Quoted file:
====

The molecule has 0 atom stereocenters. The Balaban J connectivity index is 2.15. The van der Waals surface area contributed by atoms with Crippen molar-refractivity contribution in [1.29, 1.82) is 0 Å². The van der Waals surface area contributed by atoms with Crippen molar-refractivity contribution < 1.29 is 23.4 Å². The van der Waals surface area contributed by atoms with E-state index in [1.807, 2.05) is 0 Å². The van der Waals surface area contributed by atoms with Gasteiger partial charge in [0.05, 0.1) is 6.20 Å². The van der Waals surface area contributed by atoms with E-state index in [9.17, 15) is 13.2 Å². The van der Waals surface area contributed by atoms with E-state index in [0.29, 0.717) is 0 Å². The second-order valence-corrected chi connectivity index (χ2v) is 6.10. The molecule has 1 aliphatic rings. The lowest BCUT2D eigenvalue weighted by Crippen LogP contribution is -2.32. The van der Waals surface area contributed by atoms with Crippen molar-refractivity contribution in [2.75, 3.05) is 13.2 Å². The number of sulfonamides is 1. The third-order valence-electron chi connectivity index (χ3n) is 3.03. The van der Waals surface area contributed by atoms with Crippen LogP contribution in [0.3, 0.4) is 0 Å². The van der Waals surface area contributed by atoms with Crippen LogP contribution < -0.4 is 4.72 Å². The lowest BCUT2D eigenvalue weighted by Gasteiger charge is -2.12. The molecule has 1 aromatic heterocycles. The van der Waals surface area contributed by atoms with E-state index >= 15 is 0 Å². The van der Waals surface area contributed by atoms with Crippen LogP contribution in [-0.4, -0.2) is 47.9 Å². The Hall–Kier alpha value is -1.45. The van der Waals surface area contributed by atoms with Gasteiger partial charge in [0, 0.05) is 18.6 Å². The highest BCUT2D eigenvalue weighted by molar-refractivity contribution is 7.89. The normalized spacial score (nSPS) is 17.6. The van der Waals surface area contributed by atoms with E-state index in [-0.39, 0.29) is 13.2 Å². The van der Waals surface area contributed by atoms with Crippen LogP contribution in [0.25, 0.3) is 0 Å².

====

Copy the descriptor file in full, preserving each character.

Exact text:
The molecule has 0 atom stereocenters. The Balaban J connectivity index is 2.15. The van der Waals surface area contributed by atoms with Crippen molar-refractivity contribution in [1.29, 1.82) is 0 Å². The van der Waals surface area contributed by atoms with Crippen molar-refractivity contribution < 1.29 is 23.4 Å². The van der Waals surface area contributed by atoms with E-state index in [1.807, 2.05) is 0 Å². The van der Waals surface area contributed by atoms with Gasteiger partial charge in [0.05, 0.1) is 6.20 Å². The van der Waals surface area contributed by atoms with E-state index in [9.17, 15) is 13.2 Å². The van der Waals surface area contributed by atoms with E-state index in [0.29, 0.717) is 0 Å². The second-order valence-corrected chi connectivity index (χ2v) is 6.10. The molecule has 1 aliphatic rings. The lowest BCUT2D eigenvalue weighted by Crippen LogP contribution is -2.32. The van der Waals surface area contributed by atoms with Crippen molar-refractivity contribution in [2.75, 3.05) is 13.2 Å². The number of sulfonamides is 1. The third-order valence-electron chi connectivity index (χ3n) is 3.03. The van der Waals surface area contributed by atoms with Crippen LogP contribution in [0.3, 0.4) is 0 Å². The van der Waals surface area contributed by atoms with Crippen LogP contribution < -0.4 is 4.72 Å². The lowest BCUT2D eigenvalue weighted by Gasteiger charge is -2.12. The molecule has 1 aromatic heterocycles. The van der Waals surface area contributed by atoms with E-state index >= 15 is 0 Å². The van der Waals surface area contributed by atoms with Crippen LogP contribution in [-0.4, -0.2) is 47.9 Å². The Hall–Kier alpha value is -1.45. The van der Waals surface area contributed by atoms with Gasteiger partial charge in [0, 0.05) is 18.6 Å². The highest BCUT2D eigenvalue weighted by molar-refractivity contribution is 7.89. The normalized spacial score (nSPS) is 17.6. The van der Waals surface area contributed by atoms with E-state index in [-0.39, 0.29) is 13.2 Å². The van der Waals surface area contributed by atoms with Crippen LogP contribution in [0.25, 0.3) is 0 Å².